Continued investments in community school programs to enable students to succeed under new COVID-19 protocols are being called for by the New York State Community Schools Network.
Current state and regional investments to support the community schools strategy must be strengthened to ensure that efforts to reopen schools are comprehensive and support the well-being of students, families, and communities, according to an announcement Tuesday.
The announcement said a recent network policy brief, “Community Schools: An Evidence-Based, Effective Strategy for Reopening New York Schools,” points out that students and families need more wraparound services to overcome challenges of the pandemic, and community schools specialize in coordinating and delivering such services under adverse circumstances.
The community schools concept involves using schools as a hub for connecting children and families with essential services including access to technology, food, afterschool care and mental health services.
The announcement said community schools have been fulfilling a wide array of needs to help students, especially students in underserved communities, continue to learn and thrive throughout the pandemic.
“We are at the table assisting with reopening plans,” said Melissa Roys, Executive Director of the Rome Alliance for Education — Connected Community Schools Initiative. “Having our model already embedded and our partners in place put us steps ahead when responding to the pandemic. Connected Community Schools had existing relationships with over 90 community agencies and resources, so we were able to organize quickly and work collaboratively.”
The Rome program has received funding assistance from the American Federation of Teachers, and also has been assisted by local donations such as food and clothing as well as financially, plus volunteers. State financial aid projections in March for the 2020-21 year included a $369,655 community schools set-aside for the Rome school district. District Superintendent Peter C. Blake, who praised the local Connected Community Schools initiative at a Board of Education meeting last month, has said districts may see overall state aid reductions due to the COVID-19 situation.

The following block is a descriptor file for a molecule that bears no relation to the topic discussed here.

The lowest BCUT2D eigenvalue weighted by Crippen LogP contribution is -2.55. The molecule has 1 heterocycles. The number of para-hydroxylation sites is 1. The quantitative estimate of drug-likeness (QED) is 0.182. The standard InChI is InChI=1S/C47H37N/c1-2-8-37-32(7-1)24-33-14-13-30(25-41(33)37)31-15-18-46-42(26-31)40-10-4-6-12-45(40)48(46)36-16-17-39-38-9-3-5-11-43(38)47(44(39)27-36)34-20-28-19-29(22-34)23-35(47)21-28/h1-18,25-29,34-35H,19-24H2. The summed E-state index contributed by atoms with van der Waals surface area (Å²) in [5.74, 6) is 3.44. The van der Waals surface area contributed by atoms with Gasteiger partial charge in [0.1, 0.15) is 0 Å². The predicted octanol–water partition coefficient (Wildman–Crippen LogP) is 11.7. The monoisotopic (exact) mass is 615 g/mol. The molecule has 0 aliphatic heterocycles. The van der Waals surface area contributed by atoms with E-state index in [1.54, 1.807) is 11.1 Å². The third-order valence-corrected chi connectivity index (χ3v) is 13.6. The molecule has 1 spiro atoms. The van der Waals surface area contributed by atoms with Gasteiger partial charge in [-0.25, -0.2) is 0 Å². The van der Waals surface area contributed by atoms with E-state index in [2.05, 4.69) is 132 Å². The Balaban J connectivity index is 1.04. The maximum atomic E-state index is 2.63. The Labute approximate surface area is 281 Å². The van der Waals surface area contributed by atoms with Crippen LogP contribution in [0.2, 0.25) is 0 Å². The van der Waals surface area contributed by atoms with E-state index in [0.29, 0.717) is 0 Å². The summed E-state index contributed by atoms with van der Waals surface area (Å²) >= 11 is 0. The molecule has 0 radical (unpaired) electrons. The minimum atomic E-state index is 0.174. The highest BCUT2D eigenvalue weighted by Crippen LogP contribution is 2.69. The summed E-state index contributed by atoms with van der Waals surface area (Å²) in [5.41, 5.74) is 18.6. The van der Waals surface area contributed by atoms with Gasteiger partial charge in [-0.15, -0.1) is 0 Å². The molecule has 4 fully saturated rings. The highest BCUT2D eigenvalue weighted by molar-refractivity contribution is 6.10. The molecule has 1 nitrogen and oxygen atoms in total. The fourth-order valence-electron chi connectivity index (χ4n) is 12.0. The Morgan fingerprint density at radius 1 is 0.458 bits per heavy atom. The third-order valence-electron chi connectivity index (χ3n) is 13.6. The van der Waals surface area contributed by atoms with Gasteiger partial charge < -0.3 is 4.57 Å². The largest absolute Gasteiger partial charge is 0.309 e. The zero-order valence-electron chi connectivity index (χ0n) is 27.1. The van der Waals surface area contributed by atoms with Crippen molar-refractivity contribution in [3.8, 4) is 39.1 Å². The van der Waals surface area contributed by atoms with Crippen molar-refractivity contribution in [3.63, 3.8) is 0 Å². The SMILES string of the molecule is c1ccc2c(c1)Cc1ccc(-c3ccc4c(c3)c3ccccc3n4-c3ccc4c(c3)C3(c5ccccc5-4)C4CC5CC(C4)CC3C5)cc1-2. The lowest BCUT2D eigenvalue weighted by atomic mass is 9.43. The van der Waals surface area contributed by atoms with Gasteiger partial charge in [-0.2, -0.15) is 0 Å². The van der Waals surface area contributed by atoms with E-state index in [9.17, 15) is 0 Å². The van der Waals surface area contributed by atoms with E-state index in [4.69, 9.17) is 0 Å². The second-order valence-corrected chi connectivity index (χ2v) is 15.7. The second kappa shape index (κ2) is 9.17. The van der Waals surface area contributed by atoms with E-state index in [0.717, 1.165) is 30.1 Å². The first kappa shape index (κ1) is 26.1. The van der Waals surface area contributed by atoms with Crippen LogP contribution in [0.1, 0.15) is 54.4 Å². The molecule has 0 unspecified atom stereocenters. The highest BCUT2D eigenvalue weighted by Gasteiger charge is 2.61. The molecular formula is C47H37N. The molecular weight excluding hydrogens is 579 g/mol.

New York State United Teachers (NYSUT) Executive Vice President Jolene DiBrango said the community schools policy brief “highlights the ways community schools are in a unique position, one that has been advantageous for the schools and the communities they serve.”
She added “they have the framework and supports in place to address the academic, physical and mental health and social service needs of the community....There must be a resurgence of funding and support for community schools as we emphasize their value as schools reopen.”
New York State Network for Youth Success Executive Director Kelly Sturgis said “community schools are a good investment—especially given the uncertainties and needs presented by the reopening of the new school year during a pandemic.”